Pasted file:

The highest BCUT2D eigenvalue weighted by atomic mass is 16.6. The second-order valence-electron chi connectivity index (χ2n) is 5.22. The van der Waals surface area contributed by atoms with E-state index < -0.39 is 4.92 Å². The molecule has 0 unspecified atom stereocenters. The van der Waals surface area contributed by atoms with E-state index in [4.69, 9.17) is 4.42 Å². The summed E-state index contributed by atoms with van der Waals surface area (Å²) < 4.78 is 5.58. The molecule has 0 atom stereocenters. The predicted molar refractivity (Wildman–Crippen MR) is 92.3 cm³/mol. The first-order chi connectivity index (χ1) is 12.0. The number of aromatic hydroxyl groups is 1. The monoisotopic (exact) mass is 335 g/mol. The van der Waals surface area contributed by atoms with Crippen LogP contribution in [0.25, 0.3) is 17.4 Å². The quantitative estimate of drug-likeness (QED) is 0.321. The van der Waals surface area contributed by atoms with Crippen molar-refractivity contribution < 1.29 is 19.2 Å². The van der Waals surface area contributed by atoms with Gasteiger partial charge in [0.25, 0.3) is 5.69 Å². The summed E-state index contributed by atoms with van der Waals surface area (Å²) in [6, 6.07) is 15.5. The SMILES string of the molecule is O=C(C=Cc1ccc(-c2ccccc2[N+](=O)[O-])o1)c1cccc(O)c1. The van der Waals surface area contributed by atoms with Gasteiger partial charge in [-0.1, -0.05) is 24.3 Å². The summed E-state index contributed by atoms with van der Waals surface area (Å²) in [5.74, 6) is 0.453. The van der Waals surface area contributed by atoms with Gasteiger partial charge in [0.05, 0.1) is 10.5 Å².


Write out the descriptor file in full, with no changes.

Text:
The highest BCUT2D eigenvalue weighted by atomic mass is 16.6. The second-order valence-electron chi connectivity index (χ2n) is 5.22. The van der Waals surface area contributed by atoms with E-state index < -0.39 is 4.92 Å². The molecule has 0 unspecified atom stereocenters. The van der Waals surface area contributed by atoms with E-state index in [4.69, 9.17) is 4.42 Å². The summed E-state index contributed by atoms with van der Waals surface area (Å²) < 4.78 is 5.58. The molecule has 0 atom stereocenters. The predicted molar refractivity (Wildman–Crippen MR) is 92.3 cm³/mol. The first-order chi connectivity index (χ1) is 12.0. The number of aromatic hydroxyl groups is 1. The monoisotopic (exact) mass is 335 g/mol. The van der Waals surface area contributed by atoms with Crippen LogP contribution in [0.25, 0.3) is 17.4 Å². The quantitative estimate of drug-likeness (QED) is 0.321. The van der Waals surface area contributed by atoms with Crippen molar-refractivity contribution < 1.29 is 19.2 Å². The van der Waals surface area contributed by atoms with Gasteiger partial charge in [0.25, 0.3) is 5.69 Å². The summed E-state index contributed by atoms with van der Waals surface area (Å²) in [6, 6.07) is 15.5. The SMILES string of the molecule is O=C(C=Cc1ccc(-c2ccccc2[N+](=O)[O-])o1)c1cccc(O)c1. The van der Waals surface area contributed by atoms with Gasteiger partial charge in [-0.1, -0.05) is 24.3 Å². The summed E-state index contributed by atoms with van der Waals surface area (Å²) in [5.74, 6) is 0.453. The van der Waals surface area contributed by atoms with Gasteiger partial charge in [0.05, 0.1) is 10.5 Å².